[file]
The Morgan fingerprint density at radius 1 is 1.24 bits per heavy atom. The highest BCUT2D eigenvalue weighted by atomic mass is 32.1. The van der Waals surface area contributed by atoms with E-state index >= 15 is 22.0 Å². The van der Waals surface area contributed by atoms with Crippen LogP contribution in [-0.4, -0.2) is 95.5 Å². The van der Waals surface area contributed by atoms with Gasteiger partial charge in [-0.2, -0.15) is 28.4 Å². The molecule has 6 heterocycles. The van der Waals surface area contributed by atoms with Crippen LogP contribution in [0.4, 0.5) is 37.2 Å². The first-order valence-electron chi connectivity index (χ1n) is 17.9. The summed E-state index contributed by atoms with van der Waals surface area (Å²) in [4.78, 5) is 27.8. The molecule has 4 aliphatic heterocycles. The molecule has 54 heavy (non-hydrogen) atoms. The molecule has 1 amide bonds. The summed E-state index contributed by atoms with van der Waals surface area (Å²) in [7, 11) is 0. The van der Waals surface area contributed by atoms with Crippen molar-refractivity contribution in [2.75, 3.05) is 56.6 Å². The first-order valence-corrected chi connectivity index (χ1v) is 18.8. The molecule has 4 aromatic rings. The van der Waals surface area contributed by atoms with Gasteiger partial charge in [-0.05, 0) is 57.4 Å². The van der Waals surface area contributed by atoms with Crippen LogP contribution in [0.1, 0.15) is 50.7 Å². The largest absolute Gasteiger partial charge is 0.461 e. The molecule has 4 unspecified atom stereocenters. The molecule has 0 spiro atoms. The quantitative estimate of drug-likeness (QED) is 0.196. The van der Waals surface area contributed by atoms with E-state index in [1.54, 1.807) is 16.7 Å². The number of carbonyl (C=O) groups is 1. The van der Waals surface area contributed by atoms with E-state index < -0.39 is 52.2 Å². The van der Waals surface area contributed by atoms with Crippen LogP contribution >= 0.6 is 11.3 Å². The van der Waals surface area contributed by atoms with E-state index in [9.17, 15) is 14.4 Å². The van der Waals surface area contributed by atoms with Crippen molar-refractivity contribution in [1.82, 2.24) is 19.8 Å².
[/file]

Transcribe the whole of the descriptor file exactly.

The Morgan fingerprint density at radius 1 is 1.24 bits per heavy atom. The highest BCUT2D eigenvalue weighted by atomic mass is 32.1. The van der Waals surface area contributed by atoms with E-state index >= 15 is 22.0 Å². The van der Waals surface area contributed by atoms with Crippen LogP contribution in [-0.4, -0.2) is 95.5 Å². The van der Waals surface area contributed by atoms with Gasteiger partial charge in [-0.2, -0.15) is 28.4 Å². The molecule has 6 heterocycles. The van der Waals surface area contributed by atoms with Crippen LogP contribution in [0.4, 0.5) is 37.2 Å². The first-order valence-electron chi connectivity index (χ1n) is 17.9. The summed E-state index contributed by atoms with van der Waals surface area (Å²) in [4.78, 5) is 27.8. The molecule has 4 aliphatic heterocycles. The molecule has 54 heavy (non-hydrogen) atoms. The molecule has 1 amide bonds. The summed E-state index contributed by atoms with van der Waals surface area (Å²) in [7, 11) is 0. The van der Waals surface area contributed by atoms with Crippen molar-refractivity contribution in [2.75, 3.05) is 56.6 Å². The first-order valence-corrected chi connectivity index (χ1v) is 18.8. The molecule has 4 aromatic rings. The van der Waals surface area contributed by atoms with Gasteiger partial charge in [-0.05, 0) is 57.4 Å². The van der Waals surface area contributed by atoms with Crippen LogP contribution in [0.1, 0.15) is 50.7 Å². The largest absolute Gasteiger partial charge is 0.461 e. The molecule has 4 unspecified atom stereocenters. The molecule has 0 spiro atoms. The quantitative estimate of drug-likeness (QED) is 0.196. The van der Waals surface area contributed by atoms with E-state index in [1.54, 1.807) is 16.7 Å². The number of carbonyl (C=O) groups is 1. The van der Waals surface area contributed by atoms with E-state index < -0.39 is 52.2 Å². The van der Waals surface area contributed by atoms with Crippen LogP contribution >= 0.6 is 11.3 Å². The van der Waals surface area contributed by atoms with E-state index in [9.17, 15) is 14.4 Å². The van der Waals surface area contributed by atoms with Crippen molar-refractivity contribution in [1.82, 2.24) is 19.8 Å².